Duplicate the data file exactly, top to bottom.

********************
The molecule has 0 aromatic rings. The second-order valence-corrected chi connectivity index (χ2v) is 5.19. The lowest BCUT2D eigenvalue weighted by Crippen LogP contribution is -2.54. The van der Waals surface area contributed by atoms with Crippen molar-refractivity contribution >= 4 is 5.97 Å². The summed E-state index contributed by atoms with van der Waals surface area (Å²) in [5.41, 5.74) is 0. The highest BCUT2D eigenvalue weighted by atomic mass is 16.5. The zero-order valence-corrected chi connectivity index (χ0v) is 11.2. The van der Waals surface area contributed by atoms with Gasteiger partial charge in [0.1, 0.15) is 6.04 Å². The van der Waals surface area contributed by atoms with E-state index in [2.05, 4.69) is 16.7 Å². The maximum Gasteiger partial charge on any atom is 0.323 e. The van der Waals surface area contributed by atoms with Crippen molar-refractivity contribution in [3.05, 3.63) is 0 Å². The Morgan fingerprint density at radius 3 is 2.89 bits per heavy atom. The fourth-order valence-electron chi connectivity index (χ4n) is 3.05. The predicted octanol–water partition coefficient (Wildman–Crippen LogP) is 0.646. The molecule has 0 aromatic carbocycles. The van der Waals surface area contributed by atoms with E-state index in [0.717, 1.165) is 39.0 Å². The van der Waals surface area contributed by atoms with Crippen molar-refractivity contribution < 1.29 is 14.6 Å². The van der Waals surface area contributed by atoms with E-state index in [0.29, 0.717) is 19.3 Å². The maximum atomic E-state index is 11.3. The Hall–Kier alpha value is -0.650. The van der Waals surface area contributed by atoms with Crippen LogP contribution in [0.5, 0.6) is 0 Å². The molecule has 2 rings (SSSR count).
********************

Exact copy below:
The molecule has 0 aromatic rings. The second-order valence-corrected chi connectivity index (χ2v) is 5.19. The lowest BCUT2D eigenvalue weighted by Crippen LogP contribution is -2.54. The van der Waals surface area contributed by atoms with Crippen molar-refractivity contribution >= 4 is 5.97 Å². The summed E-state index contributed by atoms with van der Waals surface area (Å²) in [5.41, 5.74) is 0. The highest BCUT2D eigenvalue weighted by atomic mass is 16.5. The zero-order valence-corrected chi connectivity index (χ0v) is 11.2. The van der Waals surface area contributed by atoms with Gasteiger partial charge in [0.1, 0.15) is 6.04 Å². The van der Waals surface area contributed by atoms with E-state index in [2.05, 4.69) is 16.7 Å². The maximum Gasteiger partial charge on any atom is 0.323 e. The van der Waals surface area contributed by atoms with Crippen molar-refractivity contribution in [3.05, 3.63) is 0 Å². The Morgan fingerprint density at radius 3 is 2.89 bits per heavy atom. The fourth-order valence-electron chi connectivity index (χ4n) is 3.05. The predicted octanol–water partition coefficient (Wildman–Crippen LogP) is 0.646. The molecule has 0 aromatic carbocycles. The van der Waals surface area contributed by atoms with E-state index in [0.717, 1.165) is 39.0 Å². The van der Waals surface area contributed by atoms with Crippen molar-refractivity contribution < 1.29 is 14.6 Å². The van der Waals surface area contributed by atoms with E-state index in [0.29, 0.717) is 19.3 Å². The maximum atomic E-state index is 11.3. The Hall–Kier alpha value is -0.650. The van der Waals surface area contributed by atoms with Crippen LogP contribution in [0.5, 0.6) is 0 Å². The molecule has 2 rings (SSSR count).